While your editor or publisher or agent will tell you, "I need this revision on my desk no later than Monday!" and expect you to jump for them, they do not jump for you. You may stay up for three days straight working on your masterpiece, turn it over to them, and not hear a word for days, weeks, even months.The industry doesn't move fast. It took me a year to write my first novel, another six months to properly edit the manuscript, and six more months of queries, submissions, rejections and the like until I finally landed that contract - and that is FAST in the literary industry.Once the manuscript was accepted, it took three more months just to receive my contracts, two more months before I was even assigned an editor, and eight more months before they finally sent me the edits.After this, the publication date was set for my manuscript - 18 months from the day I returned the revisions to the publisher-18 months!

All Work and No Pay
While I was offered an advance on my first book, it was not a large one. Additionally, the advance would not be sent to me until the revised manuscript was received. So I worked on this novel for almost three years before I ever received any type of compensation for the work I had poured into the manuscript. Trust me, the advance, while not a tiny one, was not in the hundreds of thousand dollar range and surely didn't cover three years worth of income for me. Plus, I wouldn't receive any royalties from the book until that advance had been made up in sales, if it ever did, and believe me, in this industry, it is not uncommon for a book to not sell enough to cover an advance.I'm not saying there's not money to be had in writing; there surely is, but being a novelist, you will be expected to put a lot of work into something up front, and whether or not you'll ever receive compensation is a gamble with odds of winning the lottery or scoring big in Vegas being better than the odds of making a fortune on your novel.Eventually, if you make it to the ranks of the big boys, novels can indeed provide a nice chunk of change and manuscripts that command good advances, but that isn't going to happen overnight, if it ever happens at all. If you can't write for the love of writing and are only writing in order to make a ton of money, you might as well hang up your pen now.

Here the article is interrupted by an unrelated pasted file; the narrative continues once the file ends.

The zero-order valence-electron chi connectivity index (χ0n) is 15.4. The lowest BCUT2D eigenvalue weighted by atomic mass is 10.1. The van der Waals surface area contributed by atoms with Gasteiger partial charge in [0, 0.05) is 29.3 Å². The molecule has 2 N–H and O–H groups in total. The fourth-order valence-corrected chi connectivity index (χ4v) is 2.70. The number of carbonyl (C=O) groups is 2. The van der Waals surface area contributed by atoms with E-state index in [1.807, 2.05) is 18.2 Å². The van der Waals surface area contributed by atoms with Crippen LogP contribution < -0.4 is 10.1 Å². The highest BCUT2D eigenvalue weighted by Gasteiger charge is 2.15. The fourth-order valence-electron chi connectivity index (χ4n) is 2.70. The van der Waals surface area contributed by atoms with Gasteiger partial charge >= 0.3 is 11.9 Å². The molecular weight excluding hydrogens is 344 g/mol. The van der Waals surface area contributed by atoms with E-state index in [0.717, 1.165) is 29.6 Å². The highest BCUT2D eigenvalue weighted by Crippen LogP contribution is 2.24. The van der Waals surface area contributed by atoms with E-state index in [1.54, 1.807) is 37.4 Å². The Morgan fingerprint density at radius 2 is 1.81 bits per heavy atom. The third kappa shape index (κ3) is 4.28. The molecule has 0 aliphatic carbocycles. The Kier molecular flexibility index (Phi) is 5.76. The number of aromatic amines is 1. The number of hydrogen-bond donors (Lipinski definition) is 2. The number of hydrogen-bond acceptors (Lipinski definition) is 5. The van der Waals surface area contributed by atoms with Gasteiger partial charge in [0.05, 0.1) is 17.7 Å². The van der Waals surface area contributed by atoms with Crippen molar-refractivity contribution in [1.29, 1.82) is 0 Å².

You Mean, I Don't Have a Say?J
ust when you think the worst is over, the manuscript is perfected, the editor has signed off on it, and you are getting ready to go to print, even more fun begins. There's proof copies, galley copies, choosing artwork, approving fonts, and on and on and on. Guess what? For the most part, your opinion means very little. Why they send you 'approval copies' on your book, I will never know, since the things I thought would be best are not what the final version used.You would think that since it is your book, you would get a say in how the final product looks, wouldn't you? Perhaps with a small publisher, you might. If you self publish or use a vanity press, you probably do have a say. But when you play with the big boys, they pretty much control every aspect of your book, and about the only thing you have left is the fact your name will be on the cover as the author - and did you know, if you have a common name or a name they don't like, they may even suggest a pen name for you too?

Kill It - A Kill Fee?
Okay, so the sleepless nights are over, the manuscript is perfected, all the cover design and other decisions have been made, a publication date has been set, and now you are in queue to wait for the manuscript to go to print.Then one day, you come home, and you listen to your answering machine messages, and an editor from the publishing company has left you a message to call back. You call back as requested only to be told your book is not going to print after all. The publisher has decided that the book is no longer inline with what is hot in the industry, so they are shelving it in the storage of their dead manuscripts, and perhaps they will bring it back out later. The good news: "You can keep the advance as a kill fee on your contract."Wow. All that work, all those adjustments, the changes I made to 'my baby', all my integrity down the drain because I wanted to be published, and now, the book will not be published after all.This happened to me on my second contract. Fortunately, my first contract did go to print, but my second contract was killed. It's devastating. Additionally, the publisher actually held the print rights on that book for the duration of the contract, even though they were not going to print it. When the contract expires, I can shop the manuscript around again, but until then, it sits, unpublished.

Is It Worth It?